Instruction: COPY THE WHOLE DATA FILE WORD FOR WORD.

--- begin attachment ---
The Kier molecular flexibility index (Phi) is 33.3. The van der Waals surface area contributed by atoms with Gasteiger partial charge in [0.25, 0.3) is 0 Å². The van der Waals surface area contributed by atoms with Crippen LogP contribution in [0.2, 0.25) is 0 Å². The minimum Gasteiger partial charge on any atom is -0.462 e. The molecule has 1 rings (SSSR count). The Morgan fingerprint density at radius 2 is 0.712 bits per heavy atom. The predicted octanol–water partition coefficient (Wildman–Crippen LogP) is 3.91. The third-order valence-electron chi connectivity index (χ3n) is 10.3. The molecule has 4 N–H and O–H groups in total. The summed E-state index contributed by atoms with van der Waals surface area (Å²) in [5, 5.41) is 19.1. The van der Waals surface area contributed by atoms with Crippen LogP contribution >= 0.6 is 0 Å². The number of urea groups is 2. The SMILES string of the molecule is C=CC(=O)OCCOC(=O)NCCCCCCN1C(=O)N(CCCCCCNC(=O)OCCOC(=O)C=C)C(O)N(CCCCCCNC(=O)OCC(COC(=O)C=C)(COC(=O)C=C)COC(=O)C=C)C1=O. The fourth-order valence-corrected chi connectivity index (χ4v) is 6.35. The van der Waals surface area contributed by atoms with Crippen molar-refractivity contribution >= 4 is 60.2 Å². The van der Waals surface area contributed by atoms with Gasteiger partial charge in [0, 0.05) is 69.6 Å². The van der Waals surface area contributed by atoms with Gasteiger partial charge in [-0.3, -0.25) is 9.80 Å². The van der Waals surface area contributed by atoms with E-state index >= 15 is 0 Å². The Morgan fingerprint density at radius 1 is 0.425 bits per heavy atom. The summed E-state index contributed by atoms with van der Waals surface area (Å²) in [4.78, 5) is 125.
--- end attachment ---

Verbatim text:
The Kier molecular flexibility index (Phi) is 33.3. The van der Waals surface area contributed by atoms with Gasteiger partial charge in [0.25, 0.3) is 0 Å². The van der Waals surface area contributed by atoms with Crippen LogP contribution in [0.2, 0.25) is 0 Å². The minimum Gasteiger partial charge on any atom is -0.462 e. The molecule has 1 rings (SSSR count). The Morgan fingerprint density at radius 2 is 0.712 bits per heavy atom. The predicted octanol–water partition coefficient (Wildman–Crippen LogP) is 3.91. The third-order valence-electron chi connectivity index (χ3n) is 10.3. The molecule has 4 N–H and O–H groups in total. The summed E-state index contributed by atoms with van der Waals surface area (Å²) in [5, 5.41) is 19.1. The van der Waals surface area contributed by atoms with Crippen LogP contribution >= 0.6 is 0 Å². The number of urea groups is 2. The SMILES string of the molecule is C=CC(=O)OCCOC(=O)NCCCCCCN1C(=O)N(CCCCCCNC(=O)OCCOC(=O)C=C)C(O)N(CCCCCCNC(=O)OCC(COC(=O)C=C)(COC(=O)C=C)COC(=O)C=C)C1=O. The fourth-order valence-corrected chi connectivity index (χ4v) is 6.35. The van der Waals surface area contributed by atoms with Crippen molar-refractivity contribution >= 4 is 60.2 Å². The van der Waals surface area contributed by atoms with Gasteiger partial charge in [0, 0.05) is 69.6 Å². The van der Waals surface area contributed by atoms with Gasteiger partial charge in [-0.3, -0.25) is 9.80 Å². The van der Waals surface area contributed by atoms with E-state index >= 15 is 0 Å². The Morgan fingerprint density at radius 1 is 0.425 bits per heavy atom. The summed E-state index contributed by atoms with van der Waals surface area (Å²) in [4.78, 5) is 125.